Devex: Kenya is rolling out UHC — with a little help (Jerving, 9/24).

Devex: Q&A: The $5 eyeglasses for low-income settings (Root, 9/23).

New Humanitarian: What we’re watching at the U.N. General Assembly (Sampathkumar, 9/23).

Reuters: Tens of thousands march for ban on abortions in Slovakia (Jancarikova, 9/22).

STAT: Antibiotic resistance in food-producing animals surges in low- and middle-income countries (Silverman, 9/23).

STAT: More countries are banning or restricting sales of Zantac and other heartburn meds (Silverman, 9/23).

Thomson Reuters Foundation: Poorest people getting world’s small change to cope with climate crisis (Rowling, 9/23).

VICE: Polio Is Back in the Philippines, 19 Years After the Disease Was Eradicated (Savillo, 9/24).

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Editorials and Opinions

Democratic Presidential Candidates Should Include Women's Empowerment In Climate Change Strategies, Opinion Piece Says

Rewire.News: Women’s Empowerment — Not Population Control — Is Key to Combating Climate Change
Osub Ahmed, policy analyst for women’s health and rights at the Center for American Progress

“…It is well-documented that when women are empowered, the planet benefits. … Women’s bodily autonomy — a necessity for women to pursue leadership opportunities — is key to achieving women’s empowerment and combating climate change. … Family planning — non-coercive, consent-based, and comprehensive — is a particularly powerful tool in enhancing bodily autonomy and helping women to determine their professional and economic futures. … Democrats running for president must fight to improve women’s bodily autonomy as an important element of their climate change strategy. Each candidate must consider the impacts of climate change through a gender-specific lens and recognize that, when we center women’s bodily autonomy and improve upon political and economic leadership opportunities for women, the climate and the world benefit” (9/23).

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In Opinion Piece, WHO DG Calls On World Leaders To Recognize Climate Change's Impacts On Health, Importance Of UHC

Foreign Affairs: Climate Change Is Already Killing Us
Tedros Adhanom Ghebreyesus, director general of the WHO

“As world leaders gather on Monday for the Climate Action Summit at the U.N. General Assembly, it is sadly clear that the prospect of rising global temperatures and sea levels has failed to generate a sufficient sense of urgency around climate change. What might spur leaders to action, if it were better understood, is the enormous threat that climate change already poses to human health. Climate change exacerbates chronic and contagious disease, worsens food and water shortages, increases the risk of pandemics, and aggravates mass displacement. The broad environmental effects of climate change have long been discussed as long-term risks; what’s clear now is that the health effects are worse than anticipated — and that they’re already being felt. … At the first high-level meeting on Universal Health Coverage (UHC) at the United Nations, the WHO will call on world leaders to invest not only in safe water, hygiene, and sanitation services but also in universal access to health services for chronic disease, child health, and antenatal and palliative care. Almost every disease caused or aggravated by climate change can be prevented or treated if addressed early. Unfortunately, the WHO projects that by 2030, 42 percent of the world’s population will either not have access to health services or not be able to afford them. … As world leaders gather in New York to address climate change, they should remember the threat that it poses to human health and act decisively to implement universal health coverage” (9/23).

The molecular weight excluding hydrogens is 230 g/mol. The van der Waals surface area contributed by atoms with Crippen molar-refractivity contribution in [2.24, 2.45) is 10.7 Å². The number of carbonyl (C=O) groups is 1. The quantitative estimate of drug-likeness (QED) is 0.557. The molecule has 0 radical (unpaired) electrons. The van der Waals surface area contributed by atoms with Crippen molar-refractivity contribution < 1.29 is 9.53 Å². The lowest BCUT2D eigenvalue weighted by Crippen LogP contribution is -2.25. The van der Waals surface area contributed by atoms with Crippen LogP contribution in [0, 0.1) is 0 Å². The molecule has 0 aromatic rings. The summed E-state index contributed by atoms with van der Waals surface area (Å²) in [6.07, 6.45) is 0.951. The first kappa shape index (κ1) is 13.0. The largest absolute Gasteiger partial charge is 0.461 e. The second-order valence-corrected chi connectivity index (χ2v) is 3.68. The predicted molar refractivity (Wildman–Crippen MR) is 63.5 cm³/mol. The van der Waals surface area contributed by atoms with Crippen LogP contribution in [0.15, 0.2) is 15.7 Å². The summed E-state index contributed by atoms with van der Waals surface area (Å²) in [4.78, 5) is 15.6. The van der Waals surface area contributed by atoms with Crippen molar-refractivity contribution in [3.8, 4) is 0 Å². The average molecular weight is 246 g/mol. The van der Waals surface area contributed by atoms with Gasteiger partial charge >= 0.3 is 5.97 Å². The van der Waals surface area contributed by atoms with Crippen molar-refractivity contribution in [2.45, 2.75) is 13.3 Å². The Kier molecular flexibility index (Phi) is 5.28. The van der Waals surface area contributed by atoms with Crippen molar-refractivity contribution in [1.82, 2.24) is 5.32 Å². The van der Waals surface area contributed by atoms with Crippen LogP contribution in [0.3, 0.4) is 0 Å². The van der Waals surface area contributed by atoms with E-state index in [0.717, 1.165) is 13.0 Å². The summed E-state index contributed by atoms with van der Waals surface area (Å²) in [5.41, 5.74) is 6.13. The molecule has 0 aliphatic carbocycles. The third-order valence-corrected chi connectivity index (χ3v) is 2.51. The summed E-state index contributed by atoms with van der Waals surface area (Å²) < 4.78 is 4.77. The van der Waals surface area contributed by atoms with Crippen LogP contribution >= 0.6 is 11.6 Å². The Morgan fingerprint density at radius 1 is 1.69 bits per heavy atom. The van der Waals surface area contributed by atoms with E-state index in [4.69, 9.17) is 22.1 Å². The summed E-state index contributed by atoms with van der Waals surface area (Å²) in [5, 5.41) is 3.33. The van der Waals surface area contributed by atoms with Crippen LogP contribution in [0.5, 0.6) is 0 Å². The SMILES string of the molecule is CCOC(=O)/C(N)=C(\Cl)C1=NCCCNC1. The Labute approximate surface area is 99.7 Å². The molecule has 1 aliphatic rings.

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Nations, NGOs Must Commit To Training Health Care Workers Worldwide To Achieve UHC

Devex: Opinion: We need a Marshall Plan to train health care workers around the globe
Rabih Torbay, president and CEO of Project HOPE

“…[The U.N.’s Sustainable Development Goal on universal health coverage (SDG 3.8)] is both a lofty goal and a worthy one. But in order to realistically achieve it, we must address an emerging crisis: the rising shortage of health care workers around the globe. … [I]f we really want to ensure that all people have access to the quality health care they need and deserve, this is the single most important thing we should commit to achieving over the next decade. … Unfortunately, we are currently headed in the opposite direction. … [W]e need governments and donors to commit to a Marshall Plan for training health care workers across the globe. In the same way the Marshall Plan spurred European recovery following World War II, we must see a global health workforce as an investment worth championing…” (9/23).